You can follow FARE on most major social media platforms for updates and tons of great content:
And be sure to share this round up!!
Disclaimer: This post may contain affiliate links. As an Amazon Associate, I earn on qualifying purchases. My participation in this program comes at no added cost to you, and helps support my small business. You can learn more about this program, and all my site's terms and conditions, here.
Celebrating holidays with food allergies can be a challenge. Everyday foods and activities may not be safe, and hosting family can mean less control over what you child comes into contact with. Whether you are the parent of a child with food allergies, have food allergies yourself, or are looking to accommodate someone with food allergies; whether you celebrate Easter as a holy day, a secular spring event, or somewhere in between; this guide will help you celebrate Easter safely.
Basic Tips for Managing Food Allergies
Whether it is Easter, another holiday, or a regular day, there are several things that can be done to help stay safe when managing food allergies:
Decorate Easter Eggs (without real eggs!)
Eggs are a top 8 allergen, and that means many families feel dying easter eggs isn't an option. Luckily, I found these great Merry Art Dyeable Decorating Easter Eggs! I haven't used them, but the reviews look incredibly promising.
Dyeing Easter eggs not your thing? Try decorating fake ones with paint, glitter, or anything else your heart desires! You can find eggs made out of a number of materials, like thesewooden ones.
Or, create paper easter eggs using construction paper (and cardboard or cardstock if you choose), scissors, glue, glitter, and pom poms! Be sure to download my egg stencil and print it off to create the perfect Easter egg shape!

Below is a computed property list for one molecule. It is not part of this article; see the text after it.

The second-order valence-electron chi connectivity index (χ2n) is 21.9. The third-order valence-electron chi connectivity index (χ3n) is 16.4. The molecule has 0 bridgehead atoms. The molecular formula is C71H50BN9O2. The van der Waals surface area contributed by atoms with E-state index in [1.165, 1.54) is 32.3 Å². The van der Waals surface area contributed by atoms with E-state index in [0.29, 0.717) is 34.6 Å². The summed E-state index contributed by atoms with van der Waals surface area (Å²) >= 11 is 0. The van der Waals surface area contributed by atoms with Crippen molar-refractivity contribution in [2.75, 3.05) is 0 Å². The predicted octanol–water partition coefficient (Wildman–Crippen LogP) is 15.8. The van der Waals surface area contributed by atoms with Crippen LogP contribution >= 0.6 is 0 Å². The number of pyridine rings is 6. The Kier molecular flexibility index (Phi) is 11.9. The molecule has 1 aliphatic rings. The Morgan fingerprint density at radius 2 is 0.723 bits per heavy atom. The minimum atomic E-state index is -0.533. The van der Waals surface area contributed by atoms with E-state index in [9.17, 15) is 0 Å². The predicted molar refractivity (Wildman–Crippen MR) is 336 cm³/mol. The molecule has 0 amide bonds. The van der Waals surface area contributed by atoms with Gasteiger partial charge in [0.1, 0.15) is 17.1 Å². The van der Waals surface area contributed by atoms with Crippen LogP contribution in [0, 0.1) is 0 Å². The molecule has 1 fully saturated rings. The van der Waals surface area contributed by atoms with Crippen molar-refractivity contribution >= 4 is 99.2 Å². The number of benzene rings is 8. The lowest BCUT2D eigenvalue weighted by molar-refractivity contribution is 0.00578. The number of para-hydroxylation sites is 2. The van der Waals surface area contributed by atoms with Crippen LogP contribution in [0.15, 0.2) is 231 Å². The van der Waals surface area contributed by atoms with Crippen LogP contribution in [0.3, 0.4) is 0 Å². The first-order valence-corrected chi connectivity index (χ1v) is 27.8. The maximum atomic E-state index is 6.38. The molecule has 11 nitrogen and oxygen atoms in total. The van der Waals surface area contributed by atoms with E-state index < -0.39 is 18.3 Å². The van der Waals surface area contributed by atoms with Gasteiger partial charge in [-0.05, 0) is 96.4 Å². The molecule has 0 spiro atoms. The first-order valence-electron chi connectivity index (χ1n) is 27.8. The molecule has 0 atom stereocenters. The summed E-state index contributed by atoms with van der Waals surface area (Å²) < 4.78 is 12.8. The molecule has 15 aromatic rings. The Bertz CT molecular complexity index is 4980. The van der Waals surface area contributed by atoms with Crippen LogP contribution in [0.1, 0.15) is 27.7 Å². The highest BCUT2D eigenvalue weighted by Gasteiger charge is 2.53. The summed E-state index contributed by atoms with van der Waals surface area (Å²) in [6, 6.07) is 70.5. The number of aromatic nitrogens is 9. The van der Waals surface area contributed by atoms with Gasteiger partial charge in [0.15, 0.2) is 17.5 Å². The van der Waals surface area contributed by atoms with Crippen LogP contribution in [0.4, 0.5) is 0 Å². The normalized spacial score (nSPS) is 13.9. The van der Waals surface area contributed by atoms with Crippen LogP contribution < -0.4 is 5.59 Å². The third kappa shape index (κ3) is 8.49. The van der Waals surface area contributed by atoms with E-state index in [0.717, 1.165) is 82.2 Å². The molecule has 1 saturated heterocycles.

Fill Your Easter Eggs with Safer Options, and Use Plastic Eggs instead of Real Ones
Candy Free Trinkets for Easter Eggs
Candy free options are excellent not only for children with allergies, but those who are too young to eat candy (though be cautious, many small trinkets are choking hazards, so I recommend sticking to things like stickers). They are also excellent options for families who want to avoid too much sugar, have metabolic conditions, or food sensitivities.
Here are some highly rated options your family will love!
Allergy Friendlier Candy Options
Our family loves Yum Earth goodies, including their seasonal varieties! Here are some made especially for spring!
Allergy Friendly Easter Basket Ideas
Forget the chocolate bunnies! Keep kids with food allergies in you family safe with these food free Easter basket ideas! Here is a list to get you inspired about what to put in your baskets this year, plus a few highly rated products that your kids will love!
1. Stuffed Animals
Stuffed animals are always an adorable hit in Easter baskets. We usually put at least on in our child's and our niece's!